Most of the North Dakota crude oil trains crossing Minnesota no longer pass through west metro suburbs and downtown Minneapolis, according to a railroad route update.
BNSF Railway, the largest Bakken oil hauler, notified Minnesota officials in December that it has shifted crude-by-rail traffic back to its usual route via Detroit Lakes, St. Cloud, Anoka and northeast Minneapolis.
The shift had been expected. BNSF spokeswoman Amy McBeth said Friday that with the end of construction season, traffic is back to more traditional routes.
Over the summer, as BNSF worked on a $326 million system upgrade in Minnesota, it shifted most oil trains — about 11 to 23 per week — to tracks through Willmar, Dassel, Delano, Wayzata and St. Louis Park. This sent trains through the downtown, past Target Field and across Nicollet Island, worrying some local and state officials, including Gov. Mark Dayton.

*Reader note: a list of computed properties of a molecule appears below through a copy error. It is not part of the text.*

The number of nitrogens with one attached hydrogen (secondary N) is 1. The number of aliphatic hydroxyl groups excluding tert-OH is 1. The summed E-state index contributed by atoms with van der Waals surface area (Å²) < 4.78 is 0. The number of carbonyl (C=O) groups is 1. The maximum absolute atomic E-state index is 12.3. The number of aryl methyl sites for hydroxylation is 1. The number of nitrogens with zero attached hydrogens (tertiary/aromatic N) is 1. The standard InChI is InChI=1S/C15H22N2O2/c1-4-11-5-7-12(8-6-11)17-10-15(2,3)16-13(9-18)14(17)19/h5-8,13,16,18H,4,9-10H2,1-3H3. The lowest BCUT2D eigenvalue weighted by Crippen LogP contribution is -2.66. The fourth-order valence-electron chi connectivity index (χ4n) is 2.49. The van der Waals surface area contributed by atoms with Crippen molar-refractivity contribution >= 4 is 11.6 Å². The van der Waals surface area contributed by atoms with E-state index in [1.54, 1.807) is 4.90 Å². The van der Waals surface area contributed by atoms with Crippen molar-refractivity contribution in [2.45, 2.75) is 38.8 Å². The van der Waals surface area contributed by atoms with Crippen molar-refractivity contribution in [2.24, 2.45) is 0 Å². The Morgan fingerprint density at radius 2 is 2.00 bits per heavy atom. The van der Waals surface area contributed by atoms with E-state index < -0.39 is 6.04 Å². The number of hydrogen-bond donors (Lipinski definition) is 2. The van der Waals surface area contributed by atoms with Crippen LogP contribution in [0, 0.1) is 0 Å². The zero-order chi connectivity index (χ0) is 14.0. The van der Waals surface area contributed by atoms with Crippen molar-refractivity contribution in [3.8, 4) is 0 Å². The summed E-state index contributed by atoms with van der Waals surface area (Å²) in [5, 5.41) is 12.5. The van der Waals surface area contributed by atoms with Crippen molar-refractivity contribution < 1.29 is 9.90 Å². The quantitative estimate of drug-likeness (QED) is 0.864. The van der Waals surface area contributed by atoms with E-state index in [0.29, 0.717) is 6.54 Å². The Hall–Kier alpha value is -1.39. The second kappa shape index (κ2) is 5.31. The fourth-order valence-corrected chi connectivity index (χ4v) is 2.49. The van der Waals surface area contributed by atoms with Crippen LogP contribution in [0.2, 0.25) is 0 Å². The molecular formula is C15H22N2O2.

The downtown oil train traffic tapered off in October, and now has returned to the usual level of 0-3 per week, BNSF reported. Although the report says those trains are “westbound to Willmar,” McBeth said they could be going in either direction.
Overall, the report said, 28 to 48 oil trains pass through Minnesota each week, unchanged since last spring. Each train carries 1 million gallons of Bakken crude oil or more. After leaving Minneapolis, most oil trains pass through St. Paul and into Wisconsin bound for East Coast oil refineries.